GB: Great question. When I was in New Orleans I had the pleasure of my propane stove being the only working appliance in the entire rig so cooking became a central part of my daily routine. I was able to spend only $40 a week on groceries and ended up dumpster diving a lot of amazing produce towards the end of my stay. I have never chosen to use food as a point of ascetic departure in this project. Now my propane tank blew an o-ring and I haven’t had use of the propane in over a month and food takes on a different significance. I am on food stamps now, out of financial necessity and the way I am eating is markedly less healthy, wholesome and loving to my body. I am working with heat and fruit flies and a refrigerator I don’t want to plug in (for no good reason) and food is more than anything a sort of barometer for my mental state; how indulgent I am when I am feeling imbalanced (Ben & Jerry’s instead of whole grains or produce; a comfortable reminder of my previous life of late night bodega runs and NetFlix binges) Lately I have been getting these amazing macro-biotic meals at this local health food store that accepts stamps for prepared foods and that has been another lovely perk sort of reminding me to be still in this place and enjoy gifts Altadena has yet to reveal. In short, no, food has not been a super conscious part of my ascetic practice; I have never been one to diet or think to profoundly about food for fear that consciousness could become obsessive or unhealthily regimented. I think I will eventually find a stasis for my diet that is natural, wholesome and right for me at this time.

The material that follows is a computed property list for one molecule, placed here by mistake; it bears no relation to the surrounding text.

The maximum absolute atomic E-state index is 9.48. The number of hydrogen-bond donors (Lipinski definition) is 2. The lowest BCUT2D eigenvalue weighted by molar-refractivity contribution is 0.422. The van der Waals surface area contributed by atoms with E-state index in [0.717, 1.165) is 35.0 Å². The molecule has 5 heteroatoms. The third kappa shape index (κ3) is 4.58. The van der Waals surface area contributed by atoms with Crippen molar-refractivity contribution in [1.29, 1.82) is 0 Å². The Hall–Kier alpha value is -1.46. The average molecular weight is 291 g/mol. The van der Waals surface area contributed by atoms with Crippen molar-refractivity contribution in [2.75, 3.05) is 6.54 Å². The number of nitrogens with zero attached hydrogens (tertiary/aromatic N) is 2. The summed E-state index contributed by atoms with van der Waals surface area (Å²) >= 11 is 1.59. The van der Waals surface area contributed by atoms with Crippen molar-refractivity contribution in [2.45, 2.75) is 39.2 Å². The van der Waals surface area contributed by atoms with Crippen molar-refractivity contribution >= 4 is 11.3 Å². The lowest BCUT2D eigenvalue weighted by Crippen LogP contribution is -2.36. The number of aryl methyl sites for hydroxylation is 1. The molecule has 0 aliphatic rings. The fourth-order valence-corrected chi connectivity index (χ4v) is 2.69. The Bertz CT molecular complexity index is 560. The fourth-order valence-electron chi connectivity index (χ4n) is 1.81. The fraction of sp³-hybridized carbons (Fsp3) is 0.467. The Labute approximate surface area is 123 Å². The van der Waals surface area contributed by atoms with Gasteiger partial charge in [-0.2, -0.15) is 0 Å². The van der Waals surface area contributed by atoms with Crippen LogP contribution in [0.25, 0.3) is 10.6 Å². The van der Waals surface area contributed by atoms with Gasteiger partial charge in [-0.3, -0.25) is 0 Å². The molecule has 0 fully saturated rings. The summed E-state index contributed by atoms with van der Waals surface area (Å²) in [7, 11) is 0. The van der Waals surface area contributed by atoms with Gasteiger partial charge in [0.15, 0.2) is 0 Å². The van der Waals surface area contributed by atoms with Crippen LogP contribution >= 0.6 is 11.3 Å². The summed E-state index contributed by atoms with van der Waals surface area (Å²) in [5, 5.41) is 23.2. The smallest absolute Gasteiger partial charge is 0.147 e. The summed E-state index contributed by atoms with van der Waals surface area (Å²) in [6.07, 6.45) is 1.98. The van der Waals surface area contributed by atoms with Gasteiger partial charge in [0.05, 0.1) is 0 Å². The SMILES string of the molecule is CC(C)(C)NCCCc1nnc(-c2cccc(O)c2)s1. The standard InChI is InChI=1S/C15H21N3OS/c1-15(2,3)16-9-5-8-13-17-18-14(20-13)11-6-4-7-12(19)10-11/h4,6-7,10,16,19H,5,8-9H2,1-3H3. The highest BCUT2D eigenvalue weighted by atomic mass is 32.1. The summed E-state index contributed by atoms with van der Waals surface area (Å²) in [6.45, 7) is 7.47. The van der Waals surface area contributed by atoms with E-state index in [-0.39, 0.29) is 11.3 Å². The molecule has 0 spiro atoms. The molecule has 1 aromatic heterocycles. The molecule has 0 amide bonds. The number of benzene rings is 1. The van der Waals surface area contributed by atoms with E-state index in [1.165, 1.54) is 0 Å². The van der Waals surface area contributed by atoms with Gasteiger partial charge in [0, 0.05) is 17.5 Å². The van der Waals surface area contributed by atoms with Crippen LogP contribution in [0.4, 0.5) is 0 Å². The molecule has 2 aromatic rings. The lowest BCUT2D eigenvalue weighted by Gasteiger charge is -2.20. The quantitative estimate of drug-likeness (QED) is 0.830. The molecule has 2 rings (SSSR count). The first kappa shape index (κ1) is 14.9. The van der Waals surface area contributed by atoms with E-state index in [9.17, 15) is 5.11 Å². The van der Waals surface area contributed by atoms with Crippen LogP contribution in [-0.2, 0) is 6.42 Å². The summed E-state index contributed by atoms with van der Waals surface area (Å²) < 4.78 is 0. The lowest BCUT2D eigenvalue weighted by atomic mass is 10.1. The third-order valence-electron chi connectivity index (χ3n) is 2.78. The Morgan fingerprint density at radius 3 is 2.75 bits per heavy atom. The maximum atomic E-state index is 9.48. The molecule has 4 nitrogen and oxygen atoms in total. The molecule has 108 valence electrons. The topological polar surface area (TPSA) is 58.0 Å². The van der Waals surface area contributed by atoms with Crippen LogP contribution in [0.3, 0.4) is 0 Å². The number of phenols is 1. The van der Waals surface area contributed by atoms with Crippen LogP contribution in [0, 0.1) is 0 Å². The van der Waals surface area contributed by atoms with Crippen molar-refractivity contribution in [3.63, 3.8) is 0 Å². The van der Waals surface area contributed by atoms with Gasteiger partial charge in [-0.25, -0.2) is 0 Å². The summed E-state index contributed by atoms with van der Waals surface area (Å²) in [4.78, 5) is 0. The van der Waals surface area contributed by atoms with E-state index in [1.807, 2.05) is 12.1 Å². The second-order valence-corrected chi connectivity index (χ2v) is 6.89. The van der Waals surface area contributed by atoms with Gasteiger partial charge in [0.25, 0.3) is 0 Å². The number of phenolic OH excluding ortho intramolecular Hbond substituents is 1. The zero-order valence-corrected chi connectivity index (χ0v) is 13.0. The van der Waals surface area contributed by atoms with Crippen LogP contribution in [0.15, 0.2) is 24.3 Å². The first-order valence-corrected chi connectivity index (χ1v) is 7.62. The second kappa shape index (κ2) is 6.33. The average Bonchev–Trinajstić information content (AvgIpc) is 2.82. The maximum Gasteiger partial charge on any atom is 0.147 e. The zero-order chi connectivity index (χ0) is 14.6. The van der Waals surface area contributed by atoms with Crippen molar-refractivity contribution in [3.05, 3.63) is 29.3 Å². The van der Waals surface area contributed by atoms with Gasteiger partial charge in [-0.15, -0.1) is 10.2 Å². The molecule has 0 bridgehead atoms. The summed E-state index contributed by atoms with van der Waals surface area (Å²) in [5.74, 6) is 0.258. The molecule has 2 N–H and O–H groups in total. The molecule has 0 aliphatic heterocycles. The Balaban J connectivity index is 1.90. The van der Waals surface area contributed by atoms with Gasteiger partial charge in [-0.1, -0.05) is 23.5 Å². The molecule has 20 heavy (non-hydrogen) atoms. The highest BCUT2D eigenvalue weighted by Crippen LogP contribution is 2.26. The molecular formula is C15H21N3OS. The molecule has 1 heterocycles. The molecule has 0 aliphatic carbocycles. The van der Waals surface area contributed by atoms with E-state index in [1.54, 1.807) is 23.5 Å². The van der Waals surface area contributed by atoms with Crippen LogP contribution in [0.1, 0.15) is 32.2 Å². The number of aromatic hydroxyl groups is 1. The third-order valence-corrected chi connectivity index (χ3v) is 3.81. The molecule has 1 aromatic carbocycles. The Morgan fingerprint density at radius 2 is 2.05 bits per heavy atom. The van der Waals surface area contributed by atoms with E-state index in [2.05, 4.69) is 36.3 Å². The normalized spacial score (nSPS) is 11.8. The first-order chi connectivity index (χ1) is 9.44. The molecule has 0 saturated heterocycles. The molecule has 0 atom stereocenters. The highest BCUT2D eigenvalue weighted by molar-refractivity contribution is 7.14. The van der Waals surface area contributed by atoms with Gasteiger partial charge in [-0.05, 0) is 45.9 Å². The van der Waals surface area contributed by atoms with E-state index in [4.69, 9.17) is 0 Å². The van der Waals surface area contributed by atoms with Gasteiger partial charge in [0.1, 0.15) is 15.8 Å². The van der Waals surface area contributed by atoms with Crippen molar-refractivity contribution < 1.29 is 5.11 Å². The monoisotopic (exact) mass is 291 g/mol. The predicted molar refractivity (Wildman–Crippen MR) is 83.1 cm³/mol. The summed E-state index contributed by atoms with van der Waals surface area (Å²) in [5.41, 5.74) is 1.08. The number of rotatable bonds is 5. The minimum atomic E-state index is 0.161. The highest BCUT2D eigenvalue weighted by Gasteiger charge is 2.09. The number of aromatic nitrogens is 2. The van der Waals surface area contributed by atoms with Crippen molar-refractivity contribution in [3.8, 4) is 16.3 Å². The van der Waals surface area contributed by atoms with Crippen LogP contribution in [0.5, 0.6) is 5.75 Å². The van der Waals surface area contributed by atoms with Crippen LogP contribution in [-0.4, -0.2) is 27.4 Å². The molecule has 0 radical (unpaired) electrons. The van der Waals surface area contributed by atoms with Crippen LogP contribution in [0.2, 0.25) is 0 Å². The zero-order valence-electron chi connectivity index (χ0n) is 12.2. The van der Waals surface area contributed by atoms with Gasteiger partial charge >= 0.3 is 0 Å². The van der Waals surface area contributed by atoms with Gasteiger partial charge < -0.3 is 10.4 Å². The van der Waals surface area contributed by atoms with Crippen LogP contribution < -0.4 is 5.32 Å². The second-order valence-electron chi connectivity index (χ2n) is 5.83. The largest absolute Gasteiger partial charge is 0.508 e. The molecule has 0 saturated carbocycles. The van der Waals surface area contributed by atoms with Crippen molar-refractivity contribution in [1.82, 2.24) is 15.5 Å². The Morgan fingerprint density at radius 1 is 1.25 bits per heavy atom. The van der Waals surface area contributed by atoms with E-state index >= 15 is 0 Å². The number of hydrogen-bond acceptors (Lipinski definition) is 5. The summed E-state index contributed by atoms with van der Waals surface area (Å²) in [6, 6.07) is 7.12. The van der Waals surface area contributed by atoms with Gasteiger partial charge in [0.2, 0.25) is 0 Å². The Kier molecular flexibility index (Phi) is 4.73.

Has the nature of your work and/or process changed since you’ve moved into your mobile monastery?
GB: “My work” is a funny thing because it is generally formless and bears a closer resemblance to social sculpture and relational aesthetics than any physical or material based practice. Because I have been in a relatively solitary state I have less of the social material I am accustomed to working with and have been creating more physically substantive works, such as the Illuminated Manuscripts paintings and a series of karaoke video meditations. Having a surplus of free time and little external distractions has necessitated the creation of more material output; relics in the unfolding paradigm that is the merry little LARP I’m on.
Any details on the top-secret video shoot in Texas you can share?
GB: We didn’t do the shoot! Couldn’t find a ride so Angelina Dreem and I went with our friends in Blood Orange to Coachella instead. That’s a whole OTHER trip, the strange economy of “cool” and industry of cross promotional branding I observed there. DESIRE DESIRE DESIRE!!!
Where would you like your mobile monastery to end up, or is it an open-ended journey?
GB: I think it’s an open ended journey; I have learned from past projects that the more I try to strictly control the outcome of anything the more expectation sets you up for total surprise. I have made peace with surprise as a religious practice and believe there is a great mystery that knows better than I how it’s all supposed to shake down. I will say that I’d love to see the RV itself occupy a gallery or event space eventually, possibly as a stationery structure where documents of the trip can be viewed or as a hub for community based explorations of meditation and outreach. Until that gift is placed in my path I am just living in the old rig 🙂 Day by day has been the motto since this strange adventure began.
You can keep up-to-date with the Mobile Monastery via tumblr.